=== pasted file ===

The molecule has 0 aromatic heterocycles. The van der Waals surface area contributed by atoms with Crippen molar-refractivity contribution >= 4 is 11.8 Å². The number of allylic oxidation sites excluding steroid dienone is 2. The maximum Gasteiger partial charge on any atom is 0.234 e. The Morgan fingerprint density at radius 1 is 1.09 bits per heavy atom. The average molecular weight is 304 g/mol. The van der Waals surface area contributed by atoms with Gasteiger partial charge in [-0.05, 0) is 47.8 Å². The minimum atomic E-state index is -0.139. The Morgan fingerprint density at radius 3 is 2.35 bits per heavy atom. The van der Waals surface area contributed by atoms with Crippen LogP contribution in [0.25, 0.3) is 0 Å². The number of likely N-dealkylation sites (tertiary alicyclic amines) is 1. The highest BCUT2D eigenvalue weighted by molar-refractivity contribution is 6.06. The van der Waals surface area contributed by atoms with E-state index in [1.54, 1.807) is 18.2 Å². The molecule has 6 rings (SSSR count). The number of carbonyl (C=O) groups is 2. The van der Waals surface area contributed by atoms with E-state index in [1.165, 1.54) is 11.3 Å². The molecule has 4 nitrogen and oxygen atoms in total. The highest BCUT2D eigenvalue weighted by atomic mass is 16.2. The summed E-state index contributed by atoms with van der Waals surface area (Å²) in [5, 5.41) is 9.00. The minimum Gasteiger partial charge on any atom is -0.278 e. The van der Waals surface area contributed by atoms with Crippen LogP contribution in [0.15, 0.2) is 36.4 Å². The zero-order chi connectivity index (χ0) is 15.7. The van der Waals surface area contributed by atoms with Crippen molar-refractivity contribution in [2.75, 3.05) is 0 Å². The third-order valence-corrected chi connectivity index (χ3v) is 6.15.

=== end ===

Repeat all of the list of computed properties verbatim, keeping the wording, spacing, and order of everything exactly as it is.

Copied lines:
The molecule has 0 aromatic heterocycles. The van der Waals surface area contributed by atoms with Crippen molar-refractivity contribution >= 4 is 11.8 Å². The number of allylic oxidation sites excluding steroid dienone is 2. The maximum Gasteiger partial charge on any atom is 0.234 e. The Morgan fingerprint density at radius 1 is 1.09 bits per heavy atom. The average molecular weight is 304 g/mol. The van der Waals surface area contributed by atoms with Gasteiger partial charge in [-0.05, 0) is 47.8 Å². The minimum atomic E-state index is -0.139. The Morgan fingerprint density at radius 3 is 2.35 bits per heavy atom. The van der Waals surface area contributed by atoms with Crippen LogP contribution in [0.25, 0.3) is 0 Å². The number of likely N-dealkylation sites (tertiary alicyclic amines) is 1. The highest BCUT2D eigenvalue weighted by molar-refractivity contribution is 6.06. The van der Waals surface area contributed by atoms with E-state index in [1.54, 1.807) is 18.2 Å². The molecule has 6 rings (SSSR count). The number of carbonyl (C=O) groups is 2. The van der Waals surface area contributed by atoms with E-state index in [1.165, 1.54) is 11.3 Å². The molecule has 4 nitrogen and oxygen atoms in total. The highest BCUT2D eigenvalue weighted by atomic mass is 16.2. The summed E-state index contributed by atoms with van der Waals surface area (Å²) in [5, 5.41) is 9.00. The minimum Gasteiger partial charge on any atom is -0.278 e. The van der Waals surface area contributed by atoms with Crippen LogP contribution in [0.15, 0.2) is 36.4 Å². The zero-order chi connectivity index (χ0) is 15.7. The van der Waals surface area contributed by atoms with Crippen molar-refractivity contribution in [2.75, 3.05) is 0 Å². The third-order valence-corrected chi connectivity index (χ3v) is 6.15.